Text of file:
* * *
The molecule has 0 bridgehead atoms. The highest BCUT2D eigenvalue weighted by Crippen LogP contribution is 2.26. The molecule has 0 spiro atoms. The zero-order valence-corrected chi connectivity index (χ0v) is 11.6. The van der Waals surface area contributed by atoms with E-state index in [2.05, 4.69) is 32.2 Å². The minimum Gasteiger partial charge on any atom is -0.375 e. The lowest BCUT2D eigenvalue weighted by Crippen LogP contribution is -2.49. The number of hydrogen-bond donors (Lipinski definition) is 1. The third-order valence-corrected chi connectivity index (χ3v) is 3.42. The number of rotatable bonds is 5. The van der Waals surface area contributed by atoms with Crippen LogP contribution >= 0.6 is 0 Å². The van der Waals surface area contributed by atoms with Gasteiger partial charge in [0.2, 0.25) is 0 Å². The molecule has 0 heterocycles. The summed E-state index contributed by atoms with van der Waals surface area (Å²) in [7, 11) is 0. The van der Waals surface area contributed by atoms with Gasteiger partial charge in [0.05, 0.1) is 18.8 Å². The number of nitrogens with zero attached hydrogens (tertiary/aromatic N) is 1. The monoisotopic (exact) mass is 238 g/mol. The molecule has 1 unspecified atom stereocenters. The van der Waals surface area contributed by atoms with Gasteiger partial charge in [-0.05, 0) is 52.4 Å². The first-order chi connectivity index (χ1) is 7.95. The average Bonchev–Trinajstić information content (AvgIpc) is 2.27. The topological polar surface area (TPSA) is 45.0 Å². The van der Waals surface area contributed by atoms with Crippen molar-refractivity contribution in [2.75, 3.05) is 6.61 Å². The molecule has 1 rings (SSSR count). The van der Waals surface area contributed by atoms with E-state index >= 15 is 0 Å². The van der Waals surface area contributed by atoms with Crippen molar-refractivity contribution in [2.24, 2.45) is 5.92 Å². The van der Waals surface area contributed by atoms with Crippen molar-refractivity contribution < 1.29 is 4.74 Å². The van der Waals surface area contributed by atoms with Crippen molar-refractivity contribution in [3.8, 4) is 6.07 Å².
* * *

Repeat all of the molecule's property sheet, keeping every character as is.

The molecule has 0 bridgehead atoms. The highest BCUT2D eigenvalue weighted by Crippen LogP contribution is 2.26. The molecule has 0 spiro atoms. The zero-order valence-corrected chi connectivity index (χ0v) is 11.6. The van der Waals surface area contributed by atoms with E-state index in [2.05, 4.69) is 32.2 Å². The minimum Gasteiger partial charge on any atom is -0.375 e. The lowest BCUT2D eigenvalue weighted by Crippen LogP contribution is -2.49. The number of hydrogen-bond donors (Lipinski definition) is 1. The third-order valence-corrected chi connectivity index (χ3v) is 3.42. The number of rotatable bonds is 5. The van der Waals surface area contributed by atoms with Crippen LogP contribution >= 0.6 is 0 Å². The van der Waals surface area contributed by atoms with Gasteiger partial charge in [0.2, 0.25) is 0 Å². The molecule has 0 heterocycles. The summed E-state index contributed by atoms with van der Waals surface area (Å²) in [7, 11) is 0. The van der Waals surface area contributed by atoms with Gasteiger partial charge in [0.05, 0.1) is 18.8 Å². The number of nitrogens with zero attached hydrogens (tertiary/aromatic N) is 1. The monoisotopic (exact) mass is 238 g/mol. The molecule has 1 unspecified atom stereocenters. The van der Waals surface area contributed by atoms with Gasteiger partial charge in [-0.05, 0) is 52.4 Å². The first-order chi connectivity index (χ1) is 7.95. The average Bonchev–Trinajstić information content (AvgIpc) is 2.27. The topological polar surface area (TPSA) is 45.0 Å². The van der Waals surface area contributed by atoms with Crippen molar-refractivity contribution in [2.75, 3.05) is 6.61 Å². The molecule has 1 rings (SSSR count). The van der Waals surface area contributed by atoms with E-state index >= 15 is 0 Å². The van der Waals surface area contributed by atoms with Crippen molar-refractivity contribution in [2.24, 2.45) is 5.92 Å². The van der Waals surface area contributed by atoms with Crippen molar-refractivity contribution < 1.29 is 4.74 Å². The van der Waals surface area contributed by atoms with Crippen molar-refractivity contribution in [3.8, 4) is 6.07 Å².